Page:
Macron Rallies For E.U. Influence In Indo-Pacific Post-AUKUS Crisis

On October 4th, plans to pitch a greater European Union presence in the Indo-Pacific region were announced on behalf of French president Emmanuel Macron. This comes in the wake of the AUKUS crisis in September, which saw Australia cancel a substantial submarine contract with France and opt instead for U.S.-designed vessels as part of a new security alliance with the U.S. and Britain. In response, France briefly recalled its ambassador to Washington, D.C.

According to Reuters, a Macron advisor expressed the opportunity now available for E.U. member states in the Indo-Pacific, particularly in terms of expanding trade, security, defense, and navigational freedom. “We don’t want to push Europeans into making a sort of binary choice between partnership with the U.S. or Europe turning inward,” the Macron advisor said. “The issue is how to create the conditions for a partnership in the best interests of Europeans, knowing that the United States obviously remain our allies.”

Especially given the E.U.’s strength — its Cold War-era precarity a thing of the past — this announcement suggests that Macron wants to leverage the AUKUS crisis in order to call more shots on the global stage. France has 7,000 military personnel stationed in territories in the Indo-Pacific and is eager to protect (and potentially expand) its interests in the region, especially in light of China’s increasing activity in the South China Sea. Rooted in this impulse for defense of interests rather than a need for defense itself, the subtly-disguised call for imperialist expansion reveals its underlying motivation: to redirect attention from recent embarrassments. Competition with the U.S. and Britain is very much at play, especially with the context of repeated threats against any European action that could potentially challenge N.A.T.O.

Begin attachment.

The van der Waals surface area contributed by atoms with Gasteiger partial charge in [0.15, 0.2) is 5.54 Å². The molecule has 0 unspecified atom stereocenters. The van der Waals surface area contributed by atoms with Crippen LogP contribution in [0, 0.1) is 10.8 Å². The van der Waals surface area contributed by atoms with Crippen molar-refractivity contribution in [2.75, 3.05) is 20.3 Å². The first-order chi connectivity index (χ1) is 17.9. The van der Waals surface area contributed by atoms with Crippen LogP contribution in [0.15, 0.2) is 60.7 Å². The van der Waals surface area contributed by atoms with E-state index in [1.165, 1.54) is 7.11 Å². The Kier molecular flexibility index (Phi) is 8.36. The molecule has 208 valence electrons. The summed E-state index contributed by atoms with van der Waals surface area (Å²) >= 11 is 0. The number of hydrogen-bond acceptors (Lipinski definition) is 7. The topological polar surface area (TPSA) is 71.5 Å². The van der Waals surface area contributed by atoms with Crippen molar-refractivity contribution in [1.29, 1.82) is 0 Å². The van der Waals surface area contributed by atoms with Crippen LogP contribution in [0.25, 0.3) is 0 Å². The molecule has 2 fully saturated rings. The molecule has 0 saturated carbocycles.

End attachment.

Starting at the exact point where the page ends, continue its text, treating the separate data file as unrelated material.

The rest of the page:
As a result, this announcement does not come as much of a surprise. Macron has been pushing for European “strategic autonomy” in defense since he emerged as a presidential candidate in 2017. While many Western E.U. member states are on board, those in Eastern Europe hesitate, concerned that strategic autonomy could weaken N.A.T.O.’s role as a buffer to Russian influence and action. In a press conference on September 29th, Macron said, “Europeans must come out of their naivety. We must, as Europeans, take our part in our protection.” E.U. Commission President Ursula von der Leyen and German politician (and likely incoming chancellor) Olaf Scholz have recently expressed similar sentiments.

Within just a few days of this announcement, France signed a $3.4 billion deal to grant Greece three state-of-the-art warships, likely to strengthen defense in the Mediterranean. As Defense Priorities fellow and Newsweek foreign affairs columnist Daniel R. DePetris concluded in an October 7th article for Business Insider, European strategic autonomy, at least pertaining to events on the continent, is a common-sense proposition. Yet, when it comes to the Indo-Pacific region, the question remains whether increased European (and for that matter, U.S., British, and Australian) activity is essential, or just a new iteration of the inter-imperialist rivalry that has long sought to influence the flow of capital and power around the globe.